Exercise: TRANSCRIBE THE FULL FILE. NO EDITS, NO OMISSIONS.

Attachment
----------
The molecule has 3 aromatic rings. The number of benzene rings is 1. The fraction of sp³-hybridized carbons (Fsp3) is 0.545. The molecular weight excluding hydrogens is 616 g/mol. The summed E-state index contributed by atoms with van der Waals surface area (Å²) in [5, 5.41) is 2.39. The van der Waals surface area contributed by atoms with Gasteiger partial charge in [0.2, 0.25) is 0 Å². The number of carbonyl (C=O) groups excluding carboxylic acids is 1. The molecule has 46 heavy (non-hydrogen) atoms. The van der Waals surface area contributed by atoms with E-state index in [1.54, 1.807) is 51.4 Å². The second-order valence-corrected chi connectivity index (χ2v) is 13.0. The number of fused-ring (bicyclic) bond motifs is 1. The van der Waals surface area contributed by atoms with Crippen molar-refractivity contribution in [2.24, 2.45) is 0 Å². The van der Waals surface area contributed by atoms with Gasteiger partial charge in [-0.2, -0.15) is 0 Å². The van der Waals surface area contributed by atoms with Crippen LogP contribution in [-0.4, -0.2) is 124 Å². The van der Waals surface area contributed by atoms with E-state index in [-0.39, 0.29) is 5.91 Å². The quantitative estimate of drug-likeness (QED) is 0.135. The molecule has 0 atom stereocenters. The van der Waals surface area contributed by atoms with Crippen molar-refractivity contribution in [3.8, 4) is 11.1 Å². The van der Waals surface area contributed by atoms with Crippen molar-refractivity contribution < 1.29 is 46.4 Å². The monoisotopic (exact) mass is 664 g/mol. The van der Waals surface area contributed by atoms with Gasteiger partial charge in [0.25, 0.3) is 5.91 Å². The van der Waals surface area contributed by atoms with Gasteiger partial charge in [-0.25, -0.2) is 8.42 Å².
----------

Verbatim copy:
The molecule has 3 aromatic rings. The number of benzene rings is 1. The fraction of sp³-hybridized carbons (Fsp3) is 0.545. The molecular weight excluding hydrogens is 616 g/mol. The summed E-state index contributed by atoms with van der Waals surface area (Å²) in [5, 5.41) is 2.39. The van der Waals surface area contributed by atoms with Gasteiger partial charge in [0.2, 0.25) is 0 Å². The number of carbonyl (C=O) groups excluding carboxylic acids is 1. The molecule has 46 heavy (non-hydrogen) atoms. The van der Waals surface area contributed by atoms with E-state index in [1.54, 1.807) is 51.4 Å². The second-order valence-corrected chi connectivity index (χ2v) is 13.0. The number of fused-ring (bicyclic) bond motifs is 1. The van der Waals surface area contributed by atoms with Crippen molar-refractivity contribution in [2.24, 2.45) is 0 Å². The van der Waals surface area contributed by atoms with Gasteiger partial charge in [-0.2, -0.15) is 0 Å². The van der Waals surface area contributed by atoms with Crippen LogP contribution in [-0.4, -0.2) is 124 Å². The van der Waals surface area contributed by atoms with E-state index in [-0.39, 0.29) is 5.91 Å². The quantitative estimate of drug-likeness (QED) is 0.135. The molecule has 0 atom stereocenters. The van der Waals surface area contributed by atoms with Crippen molar-refractivity contribution in [3.8, 4) is 11.1 Å². The van der Waals surface area contributed by atoms with Crippen molar-refractivity contribution < 1.29 is 46.4 Å². The monoisotopic (exact) mass is 664 g/mol. The van der Waals surface area contributed by atoms with Gasteiger partial charge in [0.25, 0.3) is 5.91 Å². The van der Waals surface area contributed by atoms with Gasteiger partial charge in [-0.25, -0.2) is 8.42 Å².